meets the new breed keeping alive the ancient art of
High up on Dartmoor Aaron Bray is
demonstrating rhabdomancy. That's dowsing or divining
to the rest of us - the art (some would say the
science) of finding things that are hidden.
Along an uneven stretch of moorland, the tall
29-year-old Cornishman walks slowly, with a pair of
L-shaped metal rods held out in front of him, his face
masked with concentration.
The two rods suddenly swing towards each other. He
stops. "There's a watercourse down here," he says with
He swaps the metal rods for what he calls a Y-rod.
This is traditionally made of hazel; Bray's consists of
two kite poles taped together. He walks over the site
where he pinpointed the water: the rod swings up in the
air. Y marks the spot.
In the past dowsers were known as "water witches"
and regarded with a mixture of grudging respect and
suspicion. Times have changed. What Bray calls "the old
boys in tweed with their hazel rods" are passing on.
Modern dowsers such as Bray are often called on to
locate not just water but gas supplies, mineral lodes,
unmapped water pipes and sewers. In Austria and
Germany, dowsing for "geopathic stress" (unhealthy
water lines or energy lines) is big business and
dowsers work alongside architects and builders.
It's true that an element of ley lines and earth
mysteries still lingers in the ether. Many dowsers
claim the ability to track missing pets and people
(some will swing a pendulum over a map to find the
spot). Some offer to find stolen goods or lost items.
Inevitably, oil is the holy grail. One Exmoor farmer
rubbed her hands with glee when her dowser detected
black gold. Visions of untold wealth danced before her
eyes, until it was discovered that the "oil field" was
merely a spill from a tank.
|Still, it doesn't put off construction
companies, hard-nosed farmers and even (rumour has it)
the British Army, which allegedly dowsed for
land-mines in the Falklands.
Bray is typical of the
new breed: open-minded, enthusiastic, matter-of-fact
and unpretentious about his dowsing abilities. "Anyone
can do it," he insists. It is telling that he terms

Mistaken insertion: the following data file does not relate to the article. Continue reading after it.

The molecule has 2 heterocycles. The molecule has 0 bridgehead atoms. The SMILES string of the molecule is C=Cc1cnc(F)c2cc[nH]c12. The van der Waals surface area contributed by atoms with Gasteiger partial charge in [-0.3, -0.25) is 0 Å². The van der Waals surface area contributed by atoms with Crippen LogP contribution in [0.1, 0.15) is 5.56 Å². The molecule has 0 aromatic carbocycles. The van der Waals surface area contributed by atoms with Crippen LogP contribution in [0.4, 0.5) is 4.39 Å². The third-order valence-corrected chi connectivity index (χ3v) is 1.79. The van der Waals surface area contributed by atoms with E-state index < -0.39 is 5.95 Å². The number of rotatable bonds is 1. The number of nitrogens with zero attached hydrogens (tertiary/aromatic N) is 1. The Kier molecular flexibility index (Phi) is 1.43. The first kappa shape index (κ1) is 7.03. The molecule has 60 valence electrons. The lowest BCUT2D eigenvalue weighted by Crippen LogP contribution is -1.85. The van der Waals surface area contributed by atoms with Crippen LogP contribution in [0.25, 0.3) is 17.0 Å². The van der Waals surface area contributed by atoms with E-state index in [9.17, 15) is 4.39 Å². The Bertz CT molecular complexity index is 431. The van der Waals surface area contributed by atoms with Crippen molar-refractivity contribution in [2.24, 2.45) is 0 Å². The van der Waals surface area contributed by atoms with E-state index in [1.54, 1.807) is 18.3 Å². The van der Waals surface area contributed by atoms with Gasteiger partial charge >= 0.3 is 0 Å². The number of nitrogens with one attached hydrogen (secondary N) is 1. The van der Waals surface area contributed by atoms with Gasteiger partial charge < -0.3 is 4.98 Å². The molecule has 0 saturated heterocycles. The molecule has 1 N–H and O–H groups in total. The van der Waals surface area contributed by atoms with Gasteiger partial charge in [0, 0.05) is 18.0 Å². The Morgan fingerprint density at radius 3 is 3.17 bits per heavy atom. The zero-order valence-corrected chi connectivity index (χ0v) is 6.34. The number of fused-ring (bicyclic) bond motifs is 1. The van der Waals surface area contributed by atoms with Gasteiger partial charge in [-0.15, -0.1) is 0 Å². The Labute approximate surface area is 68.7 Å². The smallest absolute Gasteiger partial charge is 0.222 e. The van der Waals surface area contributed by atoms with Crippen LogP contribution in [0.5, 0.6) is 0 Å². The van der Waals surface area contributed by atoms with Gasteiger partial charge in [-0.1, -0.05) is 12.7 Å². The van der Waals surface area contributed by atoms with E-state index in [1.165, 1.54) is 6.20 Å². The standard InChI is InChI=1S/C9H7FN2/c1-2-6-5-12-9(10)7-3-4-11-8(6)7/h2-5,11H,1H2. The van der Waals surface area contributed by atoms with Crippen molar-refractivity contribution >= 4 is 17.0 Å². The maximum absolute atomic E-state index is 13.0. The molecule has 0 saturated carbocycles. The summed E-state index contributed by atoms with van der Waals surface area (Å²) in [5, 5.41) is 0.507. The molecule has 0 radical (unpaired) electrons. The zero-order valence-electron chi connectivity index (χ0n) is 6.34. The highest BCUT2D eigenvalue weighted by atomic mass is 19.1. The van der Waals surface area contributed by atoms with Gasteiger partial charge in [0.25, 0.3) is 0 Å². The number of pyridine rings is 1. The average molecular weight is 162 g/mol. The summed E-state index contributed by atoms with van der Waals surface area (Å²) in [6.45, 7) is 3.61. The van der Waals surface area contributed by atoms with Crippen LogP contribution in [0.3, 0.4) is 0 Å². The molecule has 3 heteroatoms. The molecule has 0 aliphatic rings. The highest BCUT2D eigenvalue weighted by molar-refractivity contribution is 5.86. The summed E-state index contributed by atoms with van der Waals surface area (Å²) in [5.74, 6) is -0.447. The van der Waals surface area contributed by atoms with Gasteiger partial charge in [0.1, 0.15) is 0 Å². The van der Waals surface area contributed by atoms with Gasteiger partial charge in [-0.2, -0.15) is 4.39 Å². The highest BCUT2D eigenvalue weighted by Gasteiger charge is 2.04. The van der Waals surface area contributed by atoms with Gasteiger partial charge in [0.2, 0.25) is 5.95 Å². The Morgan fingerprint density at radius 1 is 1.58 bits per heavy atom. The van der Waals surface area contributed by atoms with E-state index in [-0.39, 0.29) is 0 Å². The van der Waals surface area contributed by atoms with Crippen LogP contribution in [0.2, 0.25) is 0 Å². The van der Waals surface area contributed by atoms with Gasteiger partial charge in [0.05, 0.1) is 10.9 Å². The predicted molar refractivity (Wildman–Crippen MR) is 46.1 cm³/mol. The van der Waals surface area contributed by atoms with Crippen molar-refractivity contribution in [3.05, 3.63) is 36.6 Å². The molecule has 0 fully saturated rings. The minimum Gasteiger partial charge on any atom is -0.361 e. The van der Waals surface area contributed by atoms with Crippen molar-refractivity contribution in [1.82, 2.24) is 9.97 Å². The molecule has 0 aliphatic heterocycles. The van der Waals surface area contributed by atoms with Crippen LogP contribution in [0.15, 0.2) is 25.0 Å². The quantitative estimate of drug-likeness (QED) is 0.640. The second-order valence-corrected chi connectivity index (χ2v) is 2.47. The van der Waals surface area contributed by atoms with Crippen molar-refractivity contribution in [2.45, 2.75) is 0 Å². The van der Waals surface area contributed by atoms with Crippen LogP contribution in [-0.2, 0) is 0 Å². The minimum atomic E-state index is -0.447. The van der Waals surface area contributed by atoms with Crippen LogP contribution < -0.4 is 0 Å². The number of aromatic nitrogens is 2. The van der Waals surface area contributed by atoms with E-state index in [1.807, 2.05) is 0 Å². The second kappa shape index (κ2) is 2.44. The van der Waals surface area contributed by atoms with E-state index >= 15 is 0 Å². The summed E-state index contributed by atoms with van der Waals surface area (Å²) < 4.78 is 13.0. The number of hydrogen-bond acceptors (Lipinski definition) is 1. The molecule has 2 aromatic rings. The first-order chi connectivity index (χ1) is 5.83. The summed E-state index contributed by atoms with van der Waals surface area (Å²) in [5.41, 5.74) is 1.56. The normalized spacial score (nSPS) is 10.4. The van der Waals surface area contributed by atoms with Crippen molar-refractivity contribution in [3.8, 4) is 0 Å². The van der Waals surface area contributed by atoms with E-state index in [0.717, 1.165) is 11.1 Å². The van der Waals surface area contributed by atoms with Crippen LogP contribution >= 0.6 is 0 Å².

himself both dowser and water engineer, his position in
his family's firm, Chenpump, which supplies domestic,
industrial and marine pumps.
Unfortunately, no one can explain exactly how
dowsing works. There is talk about something in the
brain that triggers the hands to move. The old sixth
sense is often brought into the equation. Some people
claim that electromagnetic fields or quantum physics
hold the answers.
Sceptics roll their eyes in disbelief. "Pie in the
sky," says quantity surveyor Simon Lee, who has 20
years' experience in the construction industry. "If you
walk along the surface, there is always water below
you. When we work on a job, we use good engineers and
equipment to find out where the water is."
His views are echoed by John Jackson, of UK Skeptics
www.ukskeptics.com ). "There are many
other reasons why dowsing may appear to work," he says.
"Prior knowledge, experience, environmental cues,
probability, etc. All these other possible explanations
need to be eliminated. Whenever this is done under
controlled experimental conditions, dowsing does not
work. The obvious conclusion is that whatever results
dowsers get, it's due to reasons other than dowsing
Laurence Blewett disagrees. A no-nonsense Cornish
farmer, he grows vegetables plus a crucial crop of
early- and late-season strawberries. So he needs a lot
of water. Last year he hired Bray to dowse, drill and
fit a pump system. "My grandfather could dowse and so
can I," Blewett says.